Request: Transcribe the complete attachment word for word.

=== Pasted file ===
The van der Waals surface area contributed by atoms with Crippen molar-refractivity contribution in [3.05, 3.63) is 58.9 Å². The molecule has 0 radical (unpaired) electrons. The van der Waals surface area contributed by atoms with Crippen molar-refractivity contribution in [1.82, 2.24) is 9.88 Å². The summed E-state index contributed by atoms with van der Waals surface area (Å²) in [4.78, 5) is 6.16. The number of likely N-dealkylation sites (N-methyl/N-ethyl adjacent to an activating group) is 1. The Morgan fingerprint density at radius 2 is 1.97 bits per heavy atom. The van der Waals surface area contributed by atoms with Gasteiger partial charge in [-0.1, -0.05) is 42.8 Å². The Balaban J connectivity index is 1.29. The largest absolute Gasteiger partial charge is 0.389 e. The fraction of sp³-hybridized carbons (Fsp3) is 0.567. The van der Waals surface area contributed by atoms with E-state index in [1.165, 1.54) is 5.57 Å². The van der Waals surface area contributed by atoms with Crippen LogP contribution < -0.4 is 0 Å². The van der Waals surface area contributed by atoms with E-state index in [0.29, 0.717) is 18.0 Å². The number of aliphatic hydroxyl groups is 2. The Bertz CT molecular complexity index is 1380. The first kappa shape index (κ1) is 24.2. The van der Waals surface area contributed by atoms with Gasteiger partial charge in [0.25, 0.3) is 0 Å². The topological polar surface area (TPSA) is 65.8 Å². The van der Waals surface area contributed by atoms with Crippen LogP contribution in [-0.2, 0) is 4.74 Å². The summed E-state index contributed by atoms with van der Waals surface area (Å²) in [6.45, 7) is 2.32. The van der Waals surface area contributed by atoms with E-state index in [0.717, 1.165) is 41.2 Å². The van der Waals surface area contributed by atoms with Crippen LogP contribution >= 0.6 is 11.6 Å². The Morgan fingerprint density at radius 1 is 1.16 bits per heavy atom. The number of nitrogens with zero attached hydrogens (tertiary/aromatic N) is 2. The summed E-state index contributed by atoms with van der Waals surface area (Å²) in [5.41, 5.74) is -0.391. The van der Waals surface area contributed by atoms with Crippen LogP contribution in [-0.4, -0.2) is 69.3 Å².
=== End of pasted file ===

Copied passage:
The van der Waals surface area contributed by atoms with Crippen molar-refractivity contribution in [3.05, 3.63) is 58.9 Å². The molecule has 0 radical (unpaired) electrons. The van der Waals surface area contributed by atoms with Crippen molar-refractivity contribution in [1.82, 2.24) is 9.88 Å². The summed E-state index contributed by atoms with van der Waals surface area (Å²) in [4.78, 5) is 6.16. The number of likely N-dealkylation sites (N-methyl/N-ethyl adjacent to an activating group) is 1. The Morgan fingerprint density at radius 2 is 1.97 bits per heavy atom. The van der Waals surface area contributed by atoms with Gasteiger partial charge in [-0.1, -0.05) is 42.8 Å². The Balaban J connectivity index is 1.29. The largest absolute Gasteiger partial charge is 0.389 e. The fraction of sp³-hybridized carbons (Fsp3) is 0.567. The van der Waals surface area contributed by atoms with E-state index in [1.165, 1.54) is 5.57 Å². The van der Waals surface area contributed by atoms with Crippen LogP contribution < -0.4 is 0 Å². The van der Waals surface area contributed by atoms with E-state index in [0.29, 0.717) is 18.0 Å². The number of aliphatic hydroxyl groups is 2. The Bertz CT molecular complexity index is 1380. The first kappa shape index (κ1) is 24.2. The van der Waals surface area contributed by atoms with Gasteiger partial charge in [0.25, 0.3) is 0 Å². The topological polar surface area (TPSA) is 65.8 Å². The van der Waals surface area contributed by atoms with Crippen LogP contribution in [-0.2, 0) is 4.74 Å². The summed E-state index contributed by atoms with van der Waals surface area (Å²) in [6.45, 7) is 2.32. The van der Waals surface area contributed by atoms with E-state index in [0.717, 1.165) is 41.2 Å². The van der Waals surface area contributed by atoms with Crippen LogP contribution >= 0.6 is 11.6 Å². The Morgan fingerprint density at radius 1 is 1.16 bits per heavy atom. The number of nitrogens with zero attached hydrogens (tertiary/aromatic N) is 2. The summed E-state index contributed by atoms with van der Waals surface area (Å²) in [5.41, 5.74) is -0.391. The van der Waals surface area contributed by atoms with Crippen LogP contribution in [-0.4, -0.2) is 69.3 Å².